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Radar specialists junk Modi's ‘cloud theory’

Clouds are largely transparent to the typical wavelengths at which radars intended for surveillance operate say specialists

By G.S. Mudur and Sanjay Mandal in Calcutta/NewDelhi
  • Published 13.05.19, 5:49 AM
  • Updated 13.05.19, 5:49 AM
  • 2 mins read
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The European Space Agency’s “edutool”, an online learning and training tool for secondary school students and teachers, says: “Radar signal easily penetrates clouds so that images can be acquired regardless of current weather conditions.” (Shutterstock)

Radar technology specialists have said that surveillance radar signals can easily pass through clouds, contesting Prime Minister Narendra Modi’s suggestion that clouds could have helped shield Indian Air Force aircraft from Pakistani radars during the Balakot airstrikes.

A senior air traffic control officer and two other specialists familiar with surveillance radar capabilities said clouds are largely transparent to the typical wavelengths at which radars intended for surveillance operate. Two of the three experts requested not to be named in this news report.

“Radars detect objects on the basis of echoes or signals that bounce off the objects — clouds do not usually impact such echoes or return signals,” said Shriram Vasudev, assistant professor at the school of engineering, Amrita Visva Vidyapeetham, Coimbatore.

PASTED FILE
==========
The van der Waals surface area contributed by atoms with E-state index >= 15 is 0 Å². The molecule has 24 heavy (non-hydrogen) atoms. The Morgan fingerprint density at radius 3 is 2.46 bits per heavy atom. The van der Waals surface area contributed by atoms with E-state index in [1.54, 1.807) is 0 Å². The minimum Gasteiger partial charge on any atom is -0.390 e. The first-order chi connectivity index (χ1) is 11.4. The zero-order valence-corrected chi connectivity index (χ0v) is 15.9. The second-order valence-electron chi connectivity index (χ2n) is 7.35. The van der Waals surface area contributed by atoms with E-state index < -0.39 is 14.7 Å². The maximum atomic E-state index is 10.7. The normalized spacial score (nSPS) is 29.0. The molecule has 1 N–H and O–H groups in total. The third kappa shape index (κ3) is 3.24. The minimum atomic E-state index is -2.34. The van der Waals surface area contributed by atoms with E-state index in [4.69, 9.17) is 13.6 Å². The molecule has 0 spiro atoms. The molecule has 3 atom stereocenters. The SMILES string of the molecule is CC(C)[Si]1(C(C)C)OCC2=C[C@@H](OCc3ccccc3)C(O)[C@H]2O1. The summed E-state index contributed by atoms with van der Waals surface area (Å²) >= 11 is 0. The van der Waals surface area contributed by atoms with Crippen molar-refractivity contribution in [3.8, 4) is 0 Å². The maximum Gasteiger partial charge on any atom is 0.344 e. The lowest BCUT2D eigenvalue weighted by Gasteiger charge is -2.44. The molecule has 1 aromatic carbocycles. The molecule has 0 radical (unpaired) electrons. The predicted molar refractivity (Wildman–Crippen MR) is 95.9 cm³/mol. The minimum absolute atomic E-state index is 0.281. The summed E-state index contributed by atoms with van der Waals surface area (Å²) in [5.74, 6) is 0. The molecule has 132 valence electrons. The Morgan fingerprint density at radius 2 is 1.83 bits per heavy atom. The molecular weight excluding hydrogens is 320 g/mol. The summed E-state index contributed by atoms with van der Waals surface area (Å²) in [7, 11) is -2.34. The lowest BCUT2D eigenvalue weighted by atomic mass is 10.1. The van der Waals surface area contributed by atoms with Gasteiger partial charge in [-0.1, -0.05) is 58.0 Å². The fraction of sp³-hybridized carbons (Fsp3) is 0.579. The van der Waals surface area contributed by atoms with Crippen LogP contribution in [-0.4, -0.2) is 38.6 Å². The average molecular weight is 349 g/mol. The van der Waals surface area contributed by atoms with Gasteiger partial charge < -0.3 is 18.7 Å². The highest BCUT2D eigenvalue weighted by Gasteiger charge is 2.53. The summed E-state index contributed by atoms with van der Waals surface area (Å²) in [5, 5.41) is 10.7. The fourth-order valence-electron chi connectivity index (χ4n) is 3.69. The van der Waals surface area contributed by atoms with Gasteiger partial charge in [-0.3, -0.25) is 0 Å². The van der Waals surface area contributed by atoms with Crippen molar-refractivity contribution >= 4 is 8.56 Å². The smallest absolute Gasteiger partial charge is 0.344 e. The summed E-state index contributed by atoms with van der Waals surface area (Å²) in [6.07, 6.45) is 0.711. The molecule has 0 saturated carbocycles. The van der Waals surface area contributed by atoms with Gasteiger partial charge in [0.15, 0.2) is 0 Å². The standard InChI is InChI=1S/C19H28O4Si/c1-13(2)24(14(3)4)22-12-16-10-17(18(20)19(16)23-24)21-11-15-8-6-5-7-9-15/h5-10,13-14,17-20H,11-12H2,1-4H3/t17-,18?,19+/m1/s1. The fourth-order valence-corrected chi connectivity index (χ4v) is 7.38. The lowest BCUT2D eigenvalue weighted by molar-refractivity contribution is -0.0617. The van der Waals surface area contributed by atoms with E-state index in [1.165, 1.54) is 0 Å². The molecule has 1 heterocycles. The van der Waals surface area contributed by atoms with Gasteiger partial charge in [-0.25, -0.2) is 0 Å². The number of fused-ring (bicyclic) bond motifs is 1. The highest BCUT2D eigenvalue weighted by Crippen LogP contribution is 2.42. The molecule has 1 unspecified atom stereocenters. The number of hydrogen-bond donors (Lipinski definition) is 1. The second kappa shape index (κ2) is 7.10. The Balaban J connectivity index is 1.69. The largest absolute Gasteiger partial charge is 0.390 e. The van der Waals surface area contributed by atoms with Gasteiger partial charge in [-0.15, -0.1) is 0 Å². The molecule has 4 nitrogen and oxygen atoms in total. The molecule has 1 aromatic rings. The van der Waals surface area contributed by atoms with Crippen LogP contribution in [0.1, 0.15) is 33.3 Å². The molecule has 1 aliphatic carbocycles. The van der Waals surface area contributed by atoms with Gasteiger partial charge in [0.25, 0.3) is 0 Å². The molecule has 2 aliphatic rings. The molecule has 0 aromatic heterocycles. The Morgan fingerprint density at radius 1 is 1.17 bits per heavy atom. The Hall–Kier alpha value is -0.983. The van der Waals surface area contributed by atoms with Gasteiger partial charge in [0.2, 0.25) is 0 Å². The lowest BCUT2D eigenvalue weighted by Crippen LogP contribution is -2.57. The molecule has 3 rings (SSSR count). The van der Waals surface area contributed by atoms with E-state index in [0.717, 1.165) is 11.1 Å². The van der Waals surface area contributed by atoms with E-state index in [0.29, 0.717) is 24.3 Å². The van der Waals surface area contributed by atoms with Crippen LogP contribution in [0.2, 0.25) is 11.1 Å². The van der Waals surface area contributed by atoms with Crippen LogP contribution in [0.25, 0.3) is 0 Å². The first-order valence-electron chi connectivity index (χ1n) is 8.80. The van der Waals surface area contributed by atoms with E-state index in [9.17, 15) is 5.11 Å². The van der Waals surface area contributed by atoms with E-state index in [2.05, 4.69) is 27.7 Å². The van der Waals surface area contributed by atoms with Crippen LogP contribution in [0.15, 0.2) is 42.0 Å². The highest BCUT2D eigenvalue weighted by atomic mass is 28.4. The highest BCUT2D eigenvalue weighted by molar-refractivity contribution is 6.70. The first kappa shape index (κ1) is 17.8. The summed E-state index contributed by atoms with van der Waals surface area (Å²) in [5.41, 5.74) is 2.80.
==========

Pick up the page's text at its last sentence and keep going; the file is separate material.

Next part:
The European Space Agency’s “edutool”, an online learning and training tool for secondary school students and teachers, says: “Radar signal easily penetrates clouds so that images can be acquired regardless of current weather conditions.”

The page also says: “Optical images contrast with radar in that they do not work at night and cannot see through clouds.”

A senior scientist familiar with surveillance and weather radars said some radars might be specially tailored to detect water vapour or clouds. “But radar signal passes through the clouds. For example, we can ‘see’ right through a cyclone,” the scientist said.

An air traffic controller said some clouds might cause clutter, or unwanted noise, which — for civilian aircraft surveillance — is overcome through a secondary surveillance radar that uses signals beamed by transponders aboard civilian aircraft.

In a secret mission, onboard transponders are likely to be turned off and detection will have to be based entirely on primary surveillance. But even in the presence of cloud-induced clutter, the controller said, the signals do pass through the clouds.

Three other air traffic control officers, who deal with communication, navigation and the surveillance of aircraft, said cloud cover or rain cannot prevent detection of any flying object by a primary radar.

“Surveillance of aircraft is done with the help of primary and secondary radars. A secondary radar cannot detect an aircraft if its transponder is in the off mode. But a primary radar doesn’t depend on the aircraft’s transponder. It detects any flying object within its range,” an official said.

The primary radar system transmits electromagnetic waves and analyses the waves reflected back by the object.

“The primary radar sends out the waves and its receiver receives the waves sent back. The object can be static like a tall building or moving like an aircraft,” said another official. “Even a thick cloud cover cannot prevent the signals from being transmitted.”

However, the primary radar also receives waves from the clouds. “The two waves simultaneously received from clouds and the aircraft can clutter the signal. But through technology, the signals from the clouds can be suppressed by the ATC and only the image of the aircraft can then be seen,” another official said.

According to the officials, the primary radar can detect even the smallest aircraft.